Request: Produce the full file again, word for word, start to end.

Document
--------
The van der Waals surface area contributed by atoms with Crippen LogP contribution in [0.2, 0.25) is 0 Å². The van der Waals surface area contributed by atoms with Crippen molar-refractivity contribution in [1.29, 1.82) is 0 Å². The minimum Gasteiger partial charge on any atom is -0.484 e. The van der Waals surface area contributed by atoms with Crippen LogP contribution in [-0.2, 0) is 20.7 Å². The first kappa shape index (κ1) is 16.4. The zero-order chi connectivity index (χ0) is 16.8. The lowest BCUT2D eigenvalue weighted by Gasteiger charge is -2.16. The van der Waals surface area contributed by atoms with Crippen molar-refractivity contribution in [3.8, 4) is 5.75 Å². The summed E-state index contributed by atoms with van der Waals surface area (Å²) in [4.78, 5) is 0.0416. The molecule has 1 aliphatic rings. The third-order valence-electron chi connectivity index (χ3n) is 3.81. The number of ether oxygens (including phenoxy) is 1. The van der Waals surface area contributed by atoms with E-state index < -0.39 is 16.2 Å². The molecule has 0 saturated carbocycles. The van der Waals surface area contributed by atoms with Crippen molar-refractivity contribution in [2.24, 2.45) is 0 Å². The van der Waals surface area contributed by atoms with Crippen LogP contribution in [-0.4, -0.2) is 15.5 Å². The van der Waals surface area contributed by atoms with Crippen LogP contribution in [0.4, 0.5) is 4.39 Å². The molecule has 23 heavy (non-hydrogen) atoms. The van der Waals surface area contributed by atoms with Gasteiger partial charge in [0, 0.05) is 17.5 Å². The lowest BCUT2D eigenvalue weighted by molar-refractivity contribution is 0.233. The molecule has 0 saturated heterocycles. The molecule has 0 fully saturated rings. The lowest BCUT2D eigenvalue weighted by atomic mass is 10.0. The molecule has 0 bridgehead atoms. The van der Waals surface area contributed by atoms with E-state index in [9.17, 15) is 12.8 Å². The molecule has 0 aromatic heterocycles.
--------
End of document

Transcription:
The van der Waals surface area contributed by atoms with Crippen LogP contribution in [0.2, 0.25) is 0 Å². The van der Waals surface area contributed by atoms with Crippen molar-refractivity contribution in [1.29, 1.82) is 0 Å². The minimum Gasteiger partial charge on any atom is -0.484 e. The van der Waals surface area contributed by atoms with Crippen LogP contribution in [-0.2, 0) is 20.7 Å². The first kappa shape index (κ1) is 16.4. The zero-order chi connectivity index (χ0) is 16.8. The lowest BCUT2D eigenvalue weighted by Gasteiger charge is -2.16. The van der Waals surface area contributed by atoms with Crippen molar-refractivity contribution in [3.8, 4) is 5.75 Å². The summed E-state index contributed by atoms with van der Waals surface area (Å²) in [4.78, 5) is 0.0416. The molecule has 1 aliphatic rings. The third-order valence-electron chi connectivity index (χ3n) is 3.81. The number of ether oxygens (including phenoxy) is 1. The van der Waals surface area contributed by atoms with E-state index < -0.39 is 16.2 Å². The molecule has 0 saturated carbocycles. The van der Waals surface area contributed by atoms with Crippen molar-refractivity contribution in [2.24, 2.45) is 0 Å². The van der Waals surface area contributed by atoms with Crippen LogP contribution in [-0.4, -0.2) is 15.5 Å². The van der Waals surface area contributed by atoms with Crippen LogP contribution in [0.4, 0.5) is 4.39 Å². The molecule has 23 heavy (non-hydrogen) atoms. The van der Waals surface area contributed by atoms with Gasteiger partial charge in [0, 0.05) is 17.5 Å². The lowest BCUT2D eigenvalue weighted by molar-refractivity contribution is 0.233. The molecule has 0 saturated heterocycles. The molecule has 0 fully saturated rings. The lowest BCUT2D eigenvalue weighted by atomic mass is 10.0. The molecule has 0 bridgehead atoms. The van der Waals surface area contributed by atoms with E-state index in [9.17, 15) is 12.8 Å². The molecule has 0 aromatic heterocycles.